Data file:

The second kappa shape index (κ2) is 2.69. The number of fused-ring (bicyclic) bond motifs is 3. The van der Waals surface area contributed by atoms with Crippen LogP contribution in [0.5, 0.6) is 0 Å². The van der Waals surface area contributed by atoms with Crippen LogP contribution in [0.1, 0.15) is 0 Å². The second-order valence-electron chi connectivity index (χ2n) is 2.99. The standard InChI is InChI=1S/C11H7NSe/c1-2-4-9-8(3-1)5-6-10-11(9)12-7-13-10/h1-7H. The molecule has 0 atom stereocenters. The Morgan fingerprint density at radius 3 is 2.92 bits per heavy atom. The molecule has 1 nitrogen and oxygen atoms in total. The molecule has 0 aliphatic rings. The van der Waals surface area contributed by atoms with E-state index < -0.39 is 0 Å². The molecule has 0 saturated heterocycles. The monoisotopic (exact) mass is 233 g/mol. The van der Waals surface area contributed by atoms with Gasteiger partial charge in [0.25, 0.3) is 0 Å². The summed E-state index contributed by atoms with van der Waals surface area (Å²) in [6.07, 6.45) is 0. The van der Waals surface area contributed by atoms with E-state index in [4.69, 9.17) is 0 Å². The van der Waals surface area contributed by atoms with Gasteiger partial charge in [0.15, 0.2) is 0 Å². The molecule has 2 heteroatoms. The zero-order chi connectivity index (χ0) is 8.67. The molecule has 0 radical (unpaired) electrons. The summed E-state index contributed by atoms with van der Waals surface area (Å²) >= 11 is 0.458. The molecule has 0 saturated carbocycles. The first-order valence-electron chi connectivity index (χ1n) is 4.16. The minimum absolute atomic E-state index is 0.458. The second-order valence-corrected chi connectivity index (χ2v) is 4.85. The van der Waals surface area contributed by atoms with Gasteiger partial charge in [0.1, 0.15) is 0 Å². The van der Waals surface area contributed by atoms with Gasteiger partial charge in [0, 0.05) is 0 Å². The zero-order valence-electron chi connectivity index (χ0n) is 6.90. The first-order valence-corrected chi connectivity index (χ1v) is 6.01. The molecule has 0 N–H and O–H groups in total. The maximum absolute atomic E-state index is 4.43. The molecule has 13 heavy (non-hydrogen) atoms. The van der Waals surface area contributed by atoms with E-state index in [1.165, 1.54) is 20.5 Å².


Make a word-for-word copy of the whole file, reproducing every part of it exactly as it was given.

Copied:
The second kappa shape index (κ2) is 2.69. The number of fused-ring (bicyclic) bond motifs is 3. The van der Waals surface area contributed by atoms with Crippen LogP contribution in [0.5, 0.6) is 0 Å². The van der Waals surface area contributed by atoms with Crippen LogP contribution in [0.1, 0.15) is 0 Å². The second-order valence-electron chi connectivity index (χ2n) is 2.99. The standard InChI is InChI=1S/C11H7NSe/c1-2-4-9-8(3-1)5-6-10-11(9)12-7-13-10/h1-7H. The molecule has 0 atom stereocenters. The Morgan fingerprint density at radius 3 is 2.92 bits per heavy atom. The molecule has 1 nitrogen and oxygen atoms in total. The molecule has 0 aliphatic rings. The van der Waals surface area contributed by atoms with E-state index < -0.39 is 0 Å². The molecule has 0 saturated heterocycles. The monoisotopic (exact) mass is 233 g/mol. The van der Waals surface area contributed by atoms with Gasteiger partial charge in [0.25, 0.3) is 0 Å². The summed E-state index contributed by atoms with van der Waals surface area (Å²) in [6.07, 6.45) is 0. The van der Waals surface area contributed by atoms with E-state index in [4.69, 9.17) is 0 Å². The van der Waals surface area contributed by atoms with Gasteiger partial charge in [0.15, 0.2) is 0 Å². The molecule has 2 heteroatoms. The zero-order chi connectivity index (χ0) is 8.67. The molecule has 0 radical (unpaired) electrons. The summed E-state index contributed by atoms with van der Waals surface area (Å²) >= 11 is 0.458. The molecule has 0 saturated carbocycles. The first-order valence-electron chi connectivity index (χ1n) is 4.16. The minimum absolute atomic E-state index is 0.458. The second-order valence-corrected chi connectivity index (χ2v) is 4.85. The van der Waals surface area contributed by atoms with Gasteiger partial charge in [0.1, 0.15) is 0 Å². The van der Waals surface area contributed by atoms with Gasteiger partial charge in [0, 0.05) is 0 Å². The zero-order valence-electron chi connectivity index (χ0n) is 6.90. The first-order valence-corrected chi connectivity index (χ1v) is 6.01. The molecule has 0 N–H and O–H groups in total. The maximum absolute atomic E-state index is 4.43. The molecule has 13 heavy (non-hydrogen) atoms. The van der Waals surface area contributed by atoms with E-state index in [1.165, 1.54) is 20.5 Å².